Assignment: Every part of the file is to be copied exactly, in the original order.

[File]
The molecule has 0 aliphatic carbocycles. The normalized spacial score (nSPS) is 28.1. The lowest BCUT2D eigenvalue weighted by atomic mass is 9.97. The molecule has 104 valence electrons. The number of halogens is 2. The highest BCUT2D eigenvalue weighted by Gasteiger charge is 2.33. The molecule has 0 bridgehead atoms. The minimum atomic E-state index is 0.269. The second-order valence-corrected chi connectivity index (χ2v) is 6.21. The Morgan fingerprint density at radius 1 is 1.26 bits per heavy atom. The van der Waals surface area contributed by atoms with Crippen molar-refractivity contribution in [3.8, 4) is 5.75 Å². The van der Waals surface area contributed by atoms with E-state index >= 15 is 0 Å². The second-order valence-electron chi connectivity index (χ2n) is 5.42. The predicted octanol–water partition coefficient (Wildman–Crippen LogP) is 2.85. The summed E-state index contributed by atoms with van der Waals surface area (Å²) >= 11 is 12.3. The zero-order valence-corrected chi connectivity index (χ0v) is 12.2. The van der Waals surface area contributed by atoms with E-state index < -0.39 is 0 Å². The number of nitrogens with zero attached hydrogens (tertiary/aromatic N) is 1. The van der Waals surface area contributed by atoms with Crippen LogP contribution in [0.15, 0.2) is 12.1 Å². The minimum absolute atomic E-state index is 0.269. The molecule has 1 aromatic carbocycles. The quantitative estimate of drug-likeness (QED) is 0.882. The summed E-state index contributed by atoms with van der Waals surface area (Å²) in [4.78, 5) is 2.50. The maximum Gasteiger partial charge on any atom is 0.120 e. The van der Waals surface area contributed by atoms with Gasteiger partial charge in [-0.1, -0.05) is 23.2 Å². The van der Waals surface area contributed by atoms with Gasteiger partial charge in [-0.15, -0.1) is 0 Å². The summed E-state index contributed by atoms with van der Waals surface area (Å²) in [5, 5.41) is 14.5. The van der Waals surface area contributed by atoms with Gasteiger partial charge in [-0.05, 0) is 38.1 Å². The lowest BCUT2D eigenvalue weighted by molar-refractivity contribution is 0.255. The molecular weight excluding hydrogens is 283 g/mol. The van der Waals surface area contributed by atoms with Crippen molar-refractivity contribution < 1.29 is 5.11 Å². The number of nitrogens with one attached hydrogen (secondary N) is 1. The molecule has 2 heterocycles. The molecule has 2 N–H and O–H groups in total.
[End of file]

The molecule has 0 aliphatic carbocycles. The normalized spacial score (nSPS) is 28.1. The lowest BCUT2D eigenvalue weighted by atomic mass is 9.97. The molecule has 104 valence electrons. The number of halogens is 2. The highest BCUT2D eigenvalue weighted by Gasteiger charge is 2.33. The molecule has 0 bridgehead atoms. The minimum atomic E-state index is 0.269. The second-order valence-corrected chi connectivity index (χ2v) is 6.21. The Morgan fingerprint density at radius 1 is 1.26 bits per heavy atom. The van der Waals surface area contributed by atoms with Crippen molar-refractivity contribution in [3.8, 4) is 5.75 Å². The van der Waals surface area contributed by atoms with E-state index >= 15 is 0 Å². The second-order valence-electron chi connectivity index (χ2n) is 5.42. The predicted octanol–water partition coefficient (Wildman–Crippen LogP) is 2.85. The summed E-state index contributed by atoms with van der Waals surface area (Å²) >= 11 is 12.3. The zero-order valence-corrected chi connectivity index (χ0v) is 12.2. The van der Waals surface area contributed by atoms with E-state index < -0.39 is 0 Å². The number of nitrogens with zero attached hydrogens (tertiary/aromatic N) is 1. The van der Waals surface area contributed by atoms with Crippen LogP contribution in [0.15, 0.2) is 12.1 Å². The minimum absolute atomic E-state index is 0.269. The molecule has 1 aromatic carbocycles. The quantitative estimate of drug-likeness (QED) is 0.882. The summed E-state index contributed by atoms with van der Waals surface area (Å²) in [4.78, 5) is 2.50. The maximum Gasteiger partial charge on any atom is 0.120 e. The van der Waals surface area contributed by atoms with Gasteiger partial charge in [-0.1, -0.05) is 23.2 Å². The van der Waals surface area contributed by atoms with Gasteiger partial charge in [-0.15, -0.1) is 0 Å². The summed E-state index contributed by atoms with van der Waals surface area (Å²) in [5, 5.41) is 14.5. The van der Waals surface area contributed by atoms with Gasteiger partial charge in [-0.05, 0) is 38.1 Å². The lowest BCUT2D eigenvalue weighted by molar-refractivity contribution is 0.255. The molecular weight excluding hydrogens is 283 g/mol. The van der Waals surface area contributed by atoms with Crippen molar-refractivity contribution < 1.29 is 5.11 Å². The number of nitrogens with one attached hydrogen (secondary N) is 1. The molecule has 2 heterocycles. The molecule has 2 N–H and O–H groups in total.